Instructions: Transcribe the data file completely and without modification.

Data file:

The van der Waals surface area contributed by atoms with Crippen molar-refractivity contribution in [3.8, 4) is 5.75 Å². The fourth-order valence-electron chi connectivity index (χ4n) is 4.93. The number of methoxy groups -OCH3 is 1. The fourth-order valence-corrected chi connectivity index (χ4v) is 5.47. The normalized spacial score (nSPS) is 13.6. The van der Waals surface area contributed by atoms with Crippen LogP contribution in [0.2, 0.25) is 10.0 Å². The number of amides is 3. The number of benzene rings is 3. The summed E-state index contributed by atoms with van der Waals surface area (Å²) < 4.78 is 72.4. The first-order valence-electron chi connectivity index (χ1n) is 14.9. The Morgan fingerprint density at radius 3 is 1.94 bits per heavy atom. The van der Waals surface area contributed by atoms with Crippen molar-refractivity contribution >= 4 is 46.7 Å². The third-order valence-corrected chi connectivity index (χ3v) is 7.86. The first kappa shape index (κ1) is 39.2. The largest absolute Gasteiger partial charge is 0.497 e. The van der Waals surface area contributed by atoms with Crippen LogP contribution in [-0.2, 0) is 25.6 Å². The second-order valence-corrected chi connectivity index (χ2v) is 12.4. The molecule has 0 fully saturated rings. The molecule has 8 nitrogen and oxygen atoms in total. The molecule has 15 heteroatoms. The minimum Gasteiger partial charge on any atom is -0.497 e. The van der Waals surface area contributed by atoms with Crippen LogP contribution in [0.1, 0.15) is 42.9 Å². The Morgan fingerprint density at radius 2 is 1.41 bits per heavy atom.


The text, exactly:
The van der Waals surface area contributed by atoms with Crippen molar-refractivity contribution in [3.8, 4) is 5.75 Å². The fourth-order valence-electron chi connectivity index (χ4n) is 4.93. The number of methoxy groups -OCH3 is 1. The fourth-order valence-corrected chi connectivity index (χ4v) is 5.47. The normalized spacial score (nSPS) is 13.6. The van der Waals surface area contributed by atoms with Crippen LogP contribution in [0.2, 0.25) is 10.0 Å². The number of amides is 3. The number of benzene rings is 3. The summed E-state index contributed by atoms with van der Waals surface area (Å²) < 4.78 is 72.4. The first-order valence-electron chi connectivity index (χ1n) is 14.9. The Morgan fingerprint density at radius 3 is 1.94 bits per heavy atom. The van der Waals surface area contributed by atoms with Crippen molar-refractivity contribution >= 4 is 46.7 Å². The third-order valence-corrected chi connectivity index (χ3v) is 7.86. The first kappa shape index (κ1) is 39.2. The largest absolute Gasteiger partial charge is 0.497 e. The van der Waals surface area contributed by atoms with Crippen LogP contribution in [-0.2, 0) is 25.6 Å². The second-order valence-corrected chi connectivity index (χ2v) is 12.4. The molecule has 0 fully saturated rings. The molecule has 8 nitrogen and oxygen atoms in total. The molecule has 15 heteroatoms. The minimum Gasteiger partial charge on any atom is -0.497 e. The van der Waals surface area contributed by atoms with Crippen LogP contribution in [0.1, 0.15) is 42.9 Å². The Morgan fingerprint density at radius 2 is 1.41 bits per heavy atom.